Sephiroth vs Felix?

Yes, Felix isn`t a name for a hero. But it is fun.
Yes, Felix isn`t a name for a hero. But it is funny.

From naming the hero of Final Fantasy 7 after your cat, to creating a monster in Saints Row 2, character customization has been a fun way of personalising your story in games for years. The extent of the technology enabling you to create the main character means that your experience is always a little different to other people’s, and even back when you were just choosing from four different heads and six hair colours, it was good to have the choice.

I was attempting Juiced 2 a couple of weeks ago. I am not a proficient virtual driver, and my boyfriend suggested it. He said it was ‘easy’, but he naturally gifted when it comes to racing games. This game is what made me think of the creation of your own character, as Juiced 2 is an earlier Xbox 360 title. While you still have a good selection of what you can make your character look like, there is no actual adjustment of facial features. I started thinking about how the ability to modify your characters in various ways has evolved.

It is so complex these days, you can pick exactly how long you want your nose, and how big you want your ears. This creates a tiny problem for me because I seem to have no concept of space, length or size when creating a character. What seems to look perfectly fine on the customization menu, becomes hideously distorted when I start the game. Which is bad when you’re stuck with him/her/it for the rest of Mass Effect. But I do recognise how far we have come in technology when you can create a person almost from scratch, and see them come to life in the game.

Your face is in my hands now. Hah!
Your face is in my hands now. Hah!

Saint’s Row 2  is a game that I really enjoyed, but possibly found harder than it was meant to be due to my lack of in-game driving skills. I think I spent most of my time dressing my character and doing her hair, and making her look funny for a while so that in serious cut scenes I could have a chuckle.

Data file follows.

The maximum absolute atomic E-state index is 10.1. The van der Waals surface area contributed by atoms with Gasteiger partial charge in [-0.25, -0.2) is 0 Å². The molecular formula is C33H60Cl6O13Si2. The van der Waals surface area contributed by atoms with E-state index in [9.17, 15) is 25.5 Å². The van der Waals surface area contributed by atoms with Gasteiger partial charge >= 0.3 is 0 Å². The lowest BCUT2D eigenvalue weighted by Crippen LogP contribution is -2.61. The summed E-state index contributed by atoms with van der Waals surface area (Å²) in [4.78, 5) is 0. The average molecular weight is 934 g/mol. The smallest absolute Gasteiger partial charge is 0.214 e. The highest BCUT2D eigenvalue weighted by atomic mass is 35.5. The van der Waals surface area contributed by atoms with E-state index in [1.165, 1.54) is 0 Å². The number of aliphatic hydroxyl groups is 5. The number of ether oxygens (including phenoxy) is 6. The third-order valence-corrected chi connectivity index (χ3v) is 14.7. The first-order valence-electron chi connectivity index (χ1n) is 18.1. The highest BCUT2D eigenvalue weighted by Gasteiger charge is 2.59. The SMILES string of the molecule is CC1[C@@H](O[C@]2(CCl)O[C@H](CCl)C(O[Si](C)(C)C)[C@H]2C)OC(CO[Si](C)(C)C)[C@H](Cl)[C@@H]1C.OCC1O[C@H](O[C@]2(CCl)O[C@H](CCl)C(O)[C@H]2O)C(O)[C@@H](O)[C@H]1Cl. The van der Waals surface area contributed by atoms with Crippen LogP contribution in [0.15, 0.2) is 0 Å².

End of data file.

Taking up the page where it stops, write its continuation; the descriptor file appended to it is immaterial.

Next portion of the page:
Gamertags and Avatars are both a personalisation of gaming in general. It’s your Gamertag, and it contains however much information you want to share with the outside world. The avatar you created makes you a little bit different to the next gamer. You can purchase a lightsaber or a Penny Arcade jumper to show that you are a fan. At first I was a bit dubius about buying non-existent items for my avatar but then I saw that they had a Bioshock doll for sale. And I decided that my avatar really, really wanted it.

No chickens were harmed in the making of this screenshot. Or so they said.
No chickens were harmed in the making of this screenshot. Or so they said.

So what next? Rainbow Six Vegas 2 has touched on the ability to import your face into the game and create a likeness of yourself. It’s not perfect but it shows that in time you might be able to actually see a perfect version of yourself in a game. How cool!







3 responses to “Sephiroth vs Felix?”

  1. Duncan avatar

    I agree that I was skeptical about downloading avatar stuff, but when I have spare MSP, as you said, my avatar screams for some of the stuff!

    Awesome blog. 🙂

  2. Darach avatar

    I’m all for anything that adds to that feeling of immersion we have in games 🙂
    If we feel attached to the character (or that it’s really ourselves) in the game… then everything that happens to them (silly, sad, scary or fun) is that much more important to us 🙂

    It’s going to be fascinating to see where the likes of MicroSoft take avatar development/customisation in the future. Will there be a teeny-tiny me that lives in my Xbox? 🙂

  3. Jason avatar

    RSV2 isn’t the only game that is introducing the importing of your actual face into the game… another one that is doing so is FIFA 10, also Fight Night Round 4. These are using EA’s Gameface which is quite a good bit of software…. If I could get the damn thing to work on my computer 😉

Leave a Reply